Persevering is associated with initiating self-practice (i.e., “getting started again”), as shown by the work by De Jesus Ramos Muñoz et al. Steady engagement is better than practicing too much too early, which may induce fatigue, adverse effects or boredom. Steady engagement requires discipline, which may be more difficult for those who lack regular family—and/or work commitments (Schnabel et al.). Other factors (e.g., anxiety, depression, lacking clarity about one's rehabilitation goals) may also impede engagement in self-managed practice. Particularly in these circumstances, input from professionals may be pivotal (Schnabel et al.).

Regular follow-up, either by a professional or through logs, is necessary to review how well stroke survivors engage in their rehabilitation. Daily logs that are reviewed on a weekly basis were shown to be most commonly used (De Jesus Ramos Muñoz et al.), but further research is needed to work out which formats are least burdensome. Self-report is common, but it is well known that this may be confounded by several factors (including memory), and therefore further research on objective measures of engagement (e.g., through technology is an important line of further research (De Jesus Ramos Muñoz et al.).

It will be exciting to learn the findings from the two studies for which the protocols were described in this Research Topic; the protocol by van Vliet et al. focuses on progressive functional task-specific practice in the home, with therapist visits being tapered down over the course of the intervention to facilitate engagement in self-managed practice. The protocol by Christie et al. comprises functional task practice and shaping techniques that align with the Challenge Point Hypothesis, as well as a transfer package to support engagement by stroke participants.

Taken together, the work comprised within this Research Topic highlights the importance of collaborative working between healthcare professionals, stroke survivors and family/carers, as well as rehabilitation technology designers, to ensure that rehabilitation programs are meaningful, appropriate and engaging, to ultimately enable stroke survivors to achieve their goals.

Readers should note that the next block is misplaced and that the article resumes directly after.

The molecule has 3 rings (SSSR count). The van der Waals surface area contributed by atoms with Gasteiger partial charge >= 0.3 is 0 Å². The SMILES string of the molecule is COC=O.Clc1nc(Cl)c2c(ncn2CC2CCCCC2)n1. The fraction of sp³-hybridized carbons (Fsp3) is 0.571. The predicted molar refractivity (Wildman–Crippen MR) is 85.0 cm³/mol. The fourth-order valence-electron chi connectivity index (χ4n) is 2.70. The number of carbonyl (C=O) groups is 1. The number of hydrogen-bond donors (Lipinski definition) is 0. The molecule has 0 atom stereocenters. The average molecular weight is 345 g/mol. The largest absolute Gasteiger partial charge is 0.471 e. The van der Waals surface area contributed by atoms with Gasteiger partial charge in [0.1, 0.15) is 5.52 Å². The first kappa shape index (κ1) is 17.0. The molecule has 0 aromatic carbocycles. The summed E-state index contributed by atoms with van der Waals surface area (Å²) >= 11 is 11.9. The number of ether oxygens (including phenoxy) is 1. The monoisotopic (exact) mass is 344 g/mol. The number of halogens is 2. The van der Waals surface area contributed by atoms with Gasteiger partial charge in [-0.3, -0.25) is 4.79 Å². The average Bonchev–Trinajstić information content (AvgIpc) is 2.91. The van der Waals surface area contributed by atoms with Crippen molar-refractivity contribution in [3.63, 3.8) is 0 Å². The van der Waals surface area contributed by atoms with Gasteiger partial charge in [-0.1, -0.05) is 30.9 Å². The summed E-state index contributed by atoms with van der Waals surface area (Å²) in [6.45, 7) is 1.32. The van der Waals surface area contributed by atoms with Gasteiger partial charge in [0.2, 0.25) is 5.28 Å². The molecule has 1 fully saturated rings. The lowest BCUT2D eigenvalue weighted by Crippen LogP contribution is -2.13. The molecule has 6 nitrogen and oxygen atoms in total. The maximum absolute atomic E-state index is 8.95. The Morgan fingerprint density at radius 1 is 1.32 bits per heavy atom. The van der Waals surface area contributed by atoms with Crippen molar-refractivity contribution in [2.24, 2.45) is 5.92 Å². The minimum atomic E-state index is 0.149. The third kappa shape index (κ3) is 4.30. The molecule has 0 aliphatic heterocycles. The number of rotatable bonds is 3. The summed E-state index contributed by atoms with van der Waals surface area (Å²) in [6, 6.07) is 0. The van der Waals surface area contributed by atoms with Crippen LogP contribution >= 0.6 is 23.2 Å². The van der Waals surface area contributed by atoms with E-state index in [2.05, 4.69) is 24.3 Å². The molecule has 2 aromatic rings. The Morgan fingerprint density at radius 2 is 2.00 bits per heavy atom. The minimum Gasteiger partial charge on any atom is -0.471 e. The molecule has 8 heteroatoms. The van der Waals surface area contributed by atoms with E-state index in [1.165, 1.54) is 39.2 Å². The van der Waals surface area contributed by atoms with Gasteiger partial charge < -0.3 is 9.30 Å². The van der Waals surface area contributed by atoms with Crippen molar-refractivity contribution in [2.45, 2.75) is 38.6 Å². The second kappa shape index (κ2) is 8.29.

Author contributions

PV: Conceptualization, Writing—original draft, Writing—review and editing. MT: Conceptualization, Writing—original draft. FW: Conceptualization, Writing—original draft, Writing—review and editing. MA: Conceptualization, Writing—original draft, Writing—review and editing.


The author(s) declare that no financial support was received for the research, authorship, and/or publication of this article.

Conflict of interest

The authors declare that the research was conducted in the absence of any commercial or financial relationships that could be construed as a potential conflict of interest.

The author(s) declared that they were an editorial board member of Frontiers, at the time of submission. This had no impact on the peer review process and the final decision.

Publisher's note

All claims expressed in this article are solely those of the authors and do not necessarily represent those of their affiliated organizations, or those of the publisher, the editors and the reviewers. Any product that may be evaluated in this article, or claim that may be made by its manufacturer, is not guaranteed or endorsed by the publisher.

Keywords: stroke, upper limb, functional impairment, home, rehabilitation, training

Citation: van Vliet P, Tavener M, van Wijck FM and Alt Murphy M (2023) Editorial: Home-based training to reduce upper limb functional impairment post-stroke. Front. Neurol. 14:1309954. doi: 10.3389/fneur.2023.1309954

Received: 09 October 2023; Accepted: 11 October 2023;
Published: 24 October 2023.

Edited and reviewed by: Jean-Claude Baron, University of Cambridge, United Kingdom

Copyright © 2023 van Vliet, Tavener, van Wijck and Alt Murphy. This is an open-access article distributed under the terms of the Creative Commons Attribution License (CC BY). The use, distribution or reproduction in other forums is permitted, provided the original author(s) and the copyright owner(s) are credited and that the original publication in this journal is cited, in accordance with accepted academic practice. No use, distribution or reproduction is permitted which does not comply with these terms.

*Correspondence: Paulette van Vliet,

Disclaimer: All claims expressed in this article are solely those of the authors and do not necessarily represent those of their affiliated organizations, or those of the publisher, the editors and the reviewers. Any product that may be evaluated in this article or claim that may be made by its manufacturer is not guaranteed or endorsed by the publisher.